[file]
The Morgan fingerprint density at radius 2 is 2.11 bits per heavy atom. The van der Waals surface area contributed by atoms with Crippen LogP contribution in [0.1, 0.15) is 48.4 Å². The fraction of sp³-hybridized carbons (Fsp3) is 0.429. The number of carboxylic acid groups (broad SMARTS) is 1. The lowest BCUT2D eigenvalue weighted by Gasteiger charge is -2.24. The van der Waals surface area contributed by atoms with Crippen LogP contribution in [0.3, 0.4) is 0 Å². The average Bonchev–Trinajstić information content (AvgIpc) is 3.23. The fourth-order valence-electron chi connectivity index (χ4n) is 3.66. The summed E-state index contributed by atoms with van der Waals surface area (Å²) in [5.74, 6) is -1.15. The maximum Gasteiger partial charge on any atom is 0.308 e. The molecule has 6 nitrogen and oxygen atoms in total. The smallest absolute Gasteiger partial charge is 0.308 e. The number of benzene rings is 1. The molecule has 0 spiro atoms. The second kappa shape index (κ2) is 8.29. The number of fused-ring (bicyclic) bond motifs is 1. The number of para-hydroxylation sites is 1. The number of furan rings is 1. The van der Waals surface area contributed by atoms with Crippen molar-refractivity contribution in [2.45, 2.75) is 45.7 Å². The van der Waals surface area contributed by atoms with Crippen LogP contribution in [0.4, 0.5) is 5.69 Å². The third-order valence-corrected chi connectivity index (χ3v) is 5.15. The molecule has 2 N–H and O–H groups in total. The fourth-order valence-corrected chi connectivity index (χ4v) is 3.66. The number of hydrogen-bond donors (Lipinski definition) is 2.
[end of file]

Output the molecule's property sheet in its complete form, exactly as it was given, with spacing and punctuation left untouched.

The Morgan fingerprint density at radius 2 is 2.11 bits per heavy atom. The van der Waals surface area contributed by atoms with Crippen LogP contribution in [0.1, 0.15) is 48.4 Å². The fraction of sp³-hybridized carbons (Fsp3) is 0.429. The number of carboxylic acid groups (broad SMARTS) is 1. The lowest BCUT2D eigenvalue weighted by Gasteiger charge is -2.24. The van der Waals surface area contributed by atoms with Crippen LogP contribution in [0.3, 0.4) is 0 Å². The average Bonchev–Trinajstić information content (AvgIpc) is 3.23. The fourth-order valence-electron chi connectivity index (χ4n) is 3.66. The summed E-state index contributed by atoms with van der Waals surface area (Å²) in [5.74, 6) is -1.15. The maximum Gasteiger partial charge on any atom is 0.308 e. The molecule has 6 nitrogen and oxygen atoms in total. The smallest absolute Gasteiger partial charge is 0.308 e. The number of benzene rings is 1. The molecule has 0 spiro atoms. The second kappa shape index (κ2) is 8.29. The number of fused-ring (bicyclic) bond motifs is 1. The number of para-hydroxylation sites is 1. The number of furan rings is 1. The van der Waals surface area contributed by atoms with Crippen molar-refractivity contribution in [2.45, 2.75) is 45.7 Å². The van der Waals surface area contributed by atoms with Crippen LogP contribution in [0.4, 0.5) is 5.69 Å². The third-order valence-corrected chi connectivity index (χ3v) is 5.15. The molecule has 2 N–H and O–H groups in total. The fourth-order valence-corrected chi connectivity index (χ4v) is 3.66. The number of hydrogen-bond donors (Lipinski definition) is 2.